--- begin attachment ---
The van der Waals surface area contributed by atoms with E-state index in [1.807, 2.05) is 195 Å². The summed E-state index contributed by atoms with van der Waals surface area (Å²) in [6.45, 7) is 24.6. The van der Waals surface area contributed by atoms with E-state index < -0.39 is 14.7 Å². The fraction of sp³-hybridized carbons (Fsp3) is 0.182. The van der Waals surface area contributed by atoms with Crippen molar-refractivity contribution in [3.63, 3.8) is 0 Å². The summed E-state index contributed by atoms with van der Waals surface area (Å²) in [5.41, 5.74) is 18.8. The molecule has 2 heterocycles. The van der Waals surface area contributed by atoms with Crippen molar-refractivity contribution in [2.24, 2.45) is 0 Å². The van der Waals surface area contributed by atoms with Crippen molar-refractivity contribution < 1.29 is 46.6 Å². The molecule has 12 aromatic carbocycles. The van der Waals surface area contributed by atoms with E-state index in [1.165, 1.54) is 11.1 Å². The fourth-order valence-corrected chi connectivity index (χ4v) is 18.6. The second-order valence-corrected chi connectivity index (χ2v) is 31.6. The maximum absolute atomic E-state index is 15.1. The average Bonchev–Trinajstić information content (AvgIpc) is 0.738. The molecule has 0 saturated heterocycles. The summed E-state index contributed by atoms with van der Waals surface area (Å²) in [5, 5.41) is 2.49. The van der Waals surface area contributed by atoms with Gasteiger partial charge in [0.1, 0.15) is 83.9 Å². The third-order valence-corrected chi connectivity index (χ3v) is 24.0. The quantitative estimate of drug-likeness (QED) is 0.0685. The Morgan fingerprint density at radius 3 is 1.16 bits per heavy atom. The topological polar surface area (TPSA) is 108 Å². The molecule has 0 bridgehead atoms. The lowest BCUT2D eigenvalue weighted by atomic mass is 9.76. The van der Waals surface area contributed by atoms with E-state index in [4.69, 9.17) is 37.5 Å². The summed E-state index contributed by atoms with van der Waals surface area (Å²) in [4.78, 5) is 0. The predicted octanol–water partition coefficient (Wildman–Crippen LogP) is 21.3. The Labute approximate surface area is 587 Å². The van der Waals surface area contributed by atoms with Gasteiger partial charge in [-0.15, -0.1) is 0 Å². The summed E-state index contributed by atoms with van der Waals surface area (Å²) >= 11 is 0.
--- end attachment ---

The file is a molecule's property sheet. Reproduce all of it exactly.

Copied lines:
The van der Waals surface area contributed by atoms with E-state index in [1.807, 2.05) is 195 Å². The summed E-state index contributed by atoms with van der Waals surface area (Å²) in [6.45, 7) is 24.6. The van der Waals surface area contributed by atoms with E-state index < -0.39 is 14.7 Å². The fraction of sp³-hybridized carbons (Fsp3) is 0.182. The van der Waals surface area contributed by atoms with Crippen molar-refractivity contribution in [3.63, 3.8) is 0 Å². The summed E-state index contributed by atoms with van der Waals surface area (Å²) in [5.41, 5.74) is 18.8. The molecule has 2 heterocycles. The van der Waals surface area contributed by atoms with Crippen molar-refractivity contribution in [2.24, 2.45) is 0 Å². The van der Waals surface area contributed by atoms with Crippen molar-refractivity contribution < 1.29 is 46.6 Å². The molecule has 12 aromatic carbocycles. The van der Waals surface area contributed by atoms with E-state index in [1.165, 1.54) is 11.1 Å². The fourth-order valence-corrected chi connectivity index (χ4v) is 18.6. The second-order valence-corrected chi connectivity index (χ2v) is 31.6. The maximum absolute atomic E-state index is 15.1. The average Bonchev–Trinajstić information content (AvgIpc) is 0.738. The molecule has 0 saturated heterocycles. The summed E-state index contributed by atoms with van der Waals surface area (Å²) in [5, 5.41) is 2.49. The van der Waals surface area contributed by atoms with Gasteiger partial charge in [0.1, 0.15) is 83.9 Å². The third-order valence-corrected chi connectivity index (χ3v) is 24.0. The quantitative estimate of drug-likeness (QED) is 0.0685. The Morgan fingerprint density at radius 3 is 1.16 bits per heavy atom. The topological polar surface area (TPSA) is 108 Å². The molecule has 0 bridgehead atoms. The lowest BCUT2D eigenvalue weighted by atomic mass is 9.76. The van der Waals surface area contributed by atoms with E-state index in [4.69, 9.17) is 37.5 Å². The summed E-state index contributed by atoms with van der Waals surface area (Å²) in [4.78, 5) is 0. The predicted octanol–water partition coefficient (Wildman–Crippen LogP) is 21.3. The Labute approximate surface area is 587 Å². The van der Waals surface area contributed by atoms with Gasteiger partial charge in [-0.15, -0.1) is 0 Å². The summed E-state index contributed by atoms with van der Waals surface area (Å²) >= 11 is 0.